Overtraining Syndrome Sports Medicine Scottish Rite for Children

Feb 21, 2022 / Sports Medicine

What is Overtraining Syndrome?

Overtraining syndrome (OTS) is stress that accumulates over time and has negative long-term impacts on an athlete’s performance. Internal and/or external pressures can cause this stress, and it can sometimes outweigh one’s motivation to participate in the sport. This may cause them to no longer enjoy participating, reduce their commitment to training, and in some cases, quit altogether.

“It is important to recognize overtraining syndrome as a sequela of overtraining and to be aware of its manifestations and presentations,” sports medicine physician Jane S. Chung, M.D., says. “Our goal as pediatricians is to help kids stay healthy, happy and active for life.”

What causes OTS?

Since OTS can negatively impact the athlete physically, psychologically, metabolically and hormonally, there are numerous causes. This condition is most commonly seen in endurance athletes, like runners, cyclists and swimmers, and in elite athletes. Other contributing factors are specializing in one sport or participating in only one sport and excluding all other sports and activities, as well as pressure from parents and coaches.

What are signs and symptoms of OTS?

Some common signs of OTS include fatigue, decreased appetite and weight loss, poor sleep, low self-esteem and decreased performance in sports. “A parent may notice that activities the athlete used to enjoy are no longer fun or pleasurable. Some may even completely withdraw from their sport,” Chung says.

How is OTS diagnosed?

OTS is a diagnosis of exclusion, meaning all other possible medical diagnoses have been ruled out. No single test or tool is used to diagnose it. The diagnosis is made with a thorough review of the athlete’s history. This includes history of sport participation, training programs and changes, as well as symptoms reported at the time of the assessment. Imaging and laboratory studies would only be necessary if clinically indicated by specific signs and symptoms or concerns for other medical diagnoses.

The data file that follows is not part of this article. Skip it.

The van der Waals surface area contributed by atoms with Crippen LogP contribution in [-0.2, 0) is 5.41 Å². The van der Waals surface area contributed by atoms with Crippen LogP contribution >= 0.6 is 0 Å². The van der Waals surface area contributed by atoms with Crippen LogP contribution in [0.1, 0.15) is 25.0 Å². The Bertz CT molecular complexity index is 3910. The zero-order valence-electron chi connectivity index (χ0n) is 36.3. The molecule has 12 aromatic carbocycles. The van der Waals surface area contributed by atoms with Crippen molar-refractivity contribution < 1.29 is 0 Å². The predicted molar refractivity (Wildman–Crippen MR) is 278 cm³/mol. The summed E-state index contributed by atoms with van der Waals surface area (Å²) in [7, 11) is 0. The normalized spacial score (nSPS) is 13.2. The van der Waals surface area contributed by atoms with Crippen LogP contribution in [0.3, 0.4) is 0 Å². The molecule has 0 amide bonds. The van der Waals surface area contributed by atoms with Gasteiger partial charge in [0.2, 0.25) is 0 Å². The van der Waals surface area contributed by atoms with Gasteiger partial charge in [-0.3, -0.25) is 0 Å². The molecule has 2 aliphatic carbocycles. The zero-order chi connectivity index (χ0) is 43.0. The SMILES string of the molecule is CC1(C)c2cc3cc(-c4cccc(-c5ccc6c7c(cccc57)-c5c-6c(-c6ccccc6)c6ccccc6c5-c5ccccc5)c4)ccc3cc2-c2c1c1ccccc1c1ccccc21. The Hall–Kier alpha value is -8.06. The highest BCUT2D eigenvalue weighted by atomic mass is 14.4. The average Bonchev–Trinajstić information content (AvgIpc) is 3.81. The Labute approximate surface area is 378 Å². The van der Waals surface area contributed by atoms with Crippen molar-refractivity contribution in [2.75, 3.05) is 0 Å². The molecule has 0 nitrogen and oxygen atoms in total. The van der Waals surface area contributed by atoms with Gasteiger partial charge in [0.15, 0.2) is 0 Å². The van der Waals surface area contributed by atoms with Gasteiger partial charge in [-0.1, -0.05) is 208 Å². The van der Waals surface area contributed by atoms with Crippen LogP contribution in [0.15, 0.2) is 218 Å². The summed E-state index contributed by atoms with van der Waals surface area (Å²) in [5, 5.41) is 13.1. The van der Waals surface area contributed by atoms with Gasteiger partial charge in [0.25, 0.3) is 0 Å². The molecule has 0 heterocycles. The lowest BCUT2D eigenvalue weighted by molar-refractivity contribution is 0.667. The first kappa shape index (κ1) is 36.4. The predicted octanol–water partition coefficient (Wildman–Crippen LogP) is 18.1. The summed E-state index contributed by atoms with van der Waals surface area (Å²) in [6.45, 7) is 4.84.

What is the treatment for OTS?

Physical and mental rest are key components for treatment. A multidisciplinary approach involving the athlete, parents, coaches, a sports medicine physician and sometimes a mental health specialist is likely to improve the outcome.

Using these four strategies, the team can support the athlete during the rest, recovery and return to sport phases.

Monitor for any unexplained performance declines or changes in the athlete’s mood, behavior or stress level.

Coaches and parents should supervise the athlete’s training, keeping track of the training load and ensuring the athlete is getting enough rest and recovery time between training sessions.

Parents should emphasize the importance of good sleep hygiene, hydration and nutrition for fueling their young athlete.

Parents need to maintain open communication with their athlete, checking in with him/her often to be aware of any life stressors. Open communication between the athlete, parents, coaches, trainers and the primary care physician is critical in improving the athlete’s state of mind.

With a multidisciplinary approach to treating OTS, the athlete can recognize stressors, learn to deal with them and get back to enjoying the sport.

Learn more about other sports medicine conditions and our experts.


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